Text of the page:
Bombarding the audience with an audiovisual assault of strings and flashing lights almost before they have sat down, Acorn Productions’ version of this darkly comic (or should that be comically dark?) dinner party begins with a stormy energy that sets the pace for an evening of sustained tension.
Despite having only one setting, sensitive direction from Anna Fox and Robert Nairn meant that there was enough movement to avoid a sense of stagnation, without creating the feeling that the cast were playing musical chairs, as the six guests and their waiter moved about the table during the course of the meal. Similarly, the widely divergent characters represented in what terrifyingly blunt hostess Paige (Charlotte Mulliner) calls her ‘interesting mix of guests’ could easily have ended up as camped up caricatures, but instead were played with a maturity and depth that belied the cast’s (sometimes difficult to ignore) youth.
I admit that I groaned inwardly when a ‘Working Class’ character, Mike (Alfred Enoch), was suddenly introduced to the fray, fearing that Moira Buffini, after providing a series of brilliantly awkward middle class mishaps, would spoil it all by providing a predictably down to earth foil to their affluent extravagance and host Lars’ (Will Hatcher) cringeworthy philosophical flights of fancy.
However, Enoch (whose astronomically inconsequential role in the Harry Potter films was inexplicably trumpeted as a major selling point in the marketing material), despite a somewhat dubious ‘generic common accent’, did a nice turn as the unwilling guest, delivering untempered comments and taunts with a studied impudence that contributed believably to the eventual boiling over of Hatcher’s super laid-back philosopher/guru Lars.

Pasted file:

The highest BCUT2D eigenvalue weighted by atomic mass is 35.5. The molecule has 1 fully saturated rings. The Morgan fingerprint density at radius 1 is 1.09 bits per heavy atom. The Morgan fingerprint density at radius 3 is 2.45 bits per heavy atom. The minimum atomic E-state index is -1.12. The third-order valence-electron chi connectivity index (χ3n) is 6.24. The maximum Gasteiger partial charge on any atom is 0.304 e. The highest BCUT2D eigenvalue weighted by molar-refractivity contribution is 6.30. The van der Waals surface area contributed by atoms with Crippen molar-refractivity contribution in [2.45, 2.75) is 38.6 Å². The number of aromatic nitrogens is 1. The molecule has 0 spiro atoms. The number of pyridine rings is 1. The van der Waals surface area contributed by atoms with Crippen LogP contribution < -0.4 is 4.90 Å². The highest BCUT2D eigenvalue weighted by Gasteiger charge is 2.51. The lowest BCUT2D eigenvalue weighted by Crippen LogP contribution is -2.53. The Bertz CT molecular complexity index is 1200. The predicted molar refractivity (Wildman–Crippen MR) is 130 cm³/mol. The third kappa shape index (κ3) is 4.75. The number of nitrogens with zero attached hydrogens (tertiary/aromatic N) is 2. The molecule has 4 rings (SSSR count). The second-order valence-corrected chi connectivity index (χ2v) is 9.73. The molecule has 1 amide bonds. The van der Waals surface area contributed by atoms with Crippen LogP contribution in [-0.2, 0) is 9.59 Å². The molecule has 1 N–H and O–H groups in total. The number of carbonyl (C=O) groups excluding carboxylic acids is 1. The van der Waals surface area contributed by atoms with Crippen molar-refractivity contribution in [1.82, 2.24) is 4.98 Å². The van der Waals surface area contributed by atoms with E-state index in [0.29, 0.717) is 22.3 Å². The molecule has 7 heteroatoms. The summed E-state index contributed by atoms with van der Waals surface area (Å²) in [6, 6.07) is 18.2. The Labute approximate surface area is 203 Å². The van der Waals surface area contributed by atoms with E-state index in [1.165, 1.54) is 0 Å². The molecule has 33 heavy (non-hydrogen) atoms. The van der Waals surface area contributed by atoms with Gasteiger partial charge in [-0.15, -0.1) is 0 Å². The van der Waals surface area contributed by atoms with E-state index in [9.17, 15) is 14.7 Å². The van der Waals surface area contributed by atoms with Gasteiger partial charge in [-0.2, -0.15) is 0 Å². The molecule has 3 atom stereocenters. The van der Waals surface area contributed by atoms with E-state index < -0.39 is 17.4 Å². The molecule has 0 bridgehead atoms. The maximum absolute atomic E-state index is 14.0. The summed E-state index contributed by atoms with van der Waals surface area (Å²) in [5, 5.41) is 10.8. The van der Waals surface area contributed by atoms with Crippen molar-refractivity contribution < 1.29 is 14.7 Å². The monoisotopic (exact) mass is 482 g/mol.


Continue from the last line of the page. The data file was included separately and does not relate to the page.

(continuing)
Another notable performance was that of Alice Pearse, who played artist, vegetarian and all-round hippy character Wynne with a beautiful mix of gormlessness, wounded innocence and a pinch of old fashioned British fairplay spirit thrown in for good measure. She evidently had a lot of fun with brilliant lines such as ‘Actually my parents were working class, I’m only middle class through education’ and in describing a certain four letter word as a ‘beautiful orchid’, but again, aided by Buffini’s writing, remained a believable person with real emotion rather than a cartoon character of a new-age victim.
Finally, Rhys Bevan provided the most believable performance as a forty-something as microbiologist Hal. Something about his slightly stiff movements, his grumpiness, his insecure leching (not to mention his beard) created the sense of a man in the midst of a midlife crisis. Bevan was also notable for his comic timing, something that was sometimes lacking in Mulliner’s valium monotone delivery and Hatcher’s langourous drawl.
If I had any complaints, they would relate more to the set and props than to acting and direction. Whilst the plain black of the table, chairs and background might be thought to emphasize the nihilism of Lars’ vacuous philosophy and the lives of his and Paige’s guests, the fact that parts of the plastic chairs showed through as the cast dislodged black cloths, the cheap plastic lobsters and the unconvincing violence (another show by the same company, Mojo, had spectacular stage effects and dressing) made me feel that these aspects had been overlooked.
That said, the performances were almost universally excellent, and I was pleasantly surprised that what at first seemed an example of a tired genre of writing managed to surprise and affect me, despite seeming to pile cliché after cliché in character, plot and thought. How many times has the need to live and seek goals been contrasted with the essential pointlessness of existence? Answers on a self addressed postcard please.
The balance between surrealism, observationally comic dialogue, impassioned speechmaking and dramatic tension was at times strange, which might lead a less sympathetic reviewer to dub it as a bit of a hatchet job. However, the sometimes incongruous mix of deep philosophical wrangling and petty details of characters’ sexual indiscretions struck me as entirely appropriate if neither was taken too much at face value, and Acorn Productions’ canny handling of a potentially risky play certainly left me wanting seconds.